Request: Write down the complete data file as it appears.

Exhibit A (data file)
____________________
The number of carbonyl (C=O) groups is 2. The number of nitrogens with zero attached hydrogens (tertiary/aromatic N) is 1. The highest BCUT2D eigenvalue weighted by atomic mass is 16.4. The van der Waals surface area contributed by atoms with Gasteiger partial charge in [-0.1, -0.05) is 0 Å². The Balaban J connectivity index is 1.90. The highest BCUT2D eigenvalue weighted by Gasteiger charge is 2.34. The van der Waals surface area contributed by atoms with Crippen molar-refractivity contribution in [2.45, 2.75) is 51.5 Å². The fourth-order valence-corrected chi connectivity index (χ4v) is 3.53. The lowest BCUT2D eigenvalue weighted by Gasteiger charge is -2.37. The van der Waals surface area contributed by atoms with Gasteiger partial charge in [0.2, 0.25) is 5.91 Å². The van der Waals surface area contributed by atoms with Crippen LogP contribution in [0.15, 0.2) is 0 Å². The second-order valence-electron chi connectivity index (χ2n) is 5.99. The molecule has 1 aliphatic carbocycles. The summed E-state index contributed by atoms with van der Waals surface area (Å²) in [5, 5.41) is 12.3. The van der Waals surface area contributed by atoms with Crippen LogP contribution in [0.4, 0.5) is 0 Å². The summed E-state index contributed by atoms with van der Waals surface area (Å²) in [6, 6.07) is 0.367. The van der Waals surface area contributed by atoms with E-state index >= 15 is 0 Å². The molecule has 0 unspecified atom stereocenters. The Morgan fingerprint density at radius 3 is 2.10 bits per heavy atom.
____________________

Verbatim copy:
The number of carbonyl (C=O) groups is 2. The number of nitrogens with zero attached hydrogens (tertiary/aromatic N) is 1. The highest BCUT2D eigenvalue weighted by atomic mass is 16.4. The van der Waals surface area contributed by atoms with Gasteiger partial charge in [-0.1, -0.05) is 0 Å². The Balaban J connectivity index is 1.90. The highest BCUT2D eigenvalue weighted by Gasteiger charge is 2.34. The van der Waals surface area contributed by atoms with Crippen molar-refractivity contribution in [2.45, 2.75) is 51.5 Å². The fourth-order valence-corrected chi connectivity index (χ4v) is 3.53. The lowest BCUT2D eigenvalue weighted by Gasteiger charge is -2.37. The van der Waals surface area contributed by atoms with Gasteiger partial charge in [0.2, 0.25) is 5.91 Å². The van der Waals surface area contributed by atoms with Crippen LogP contribution in [0.15, 0.2) is 0 Å². The second-order valence-electron chi connectivity index (χ2n) is 5.99. The molecule has 1 aliphatic carbocycles. The summed E-state index contributed by atoms with van der Waals surface area (Å²) in [5, 5.41) is 12.3. The van der Waals surface area contributed by atoms with Crippen LogP contribution in [0.4, 0.5) is 0 Å². The summed E-state index contributed by atoms with van der Waals surface area (Å²) in [6, 6.07) is 0.367. The van der Waals surface area contributed by atoms with E-state index >= 15 is 0 Å². The molecule has 0 unspecified atom stereocenters. The Morgan fingerprint density at radius 3 is 2.10 bits per heavy atom.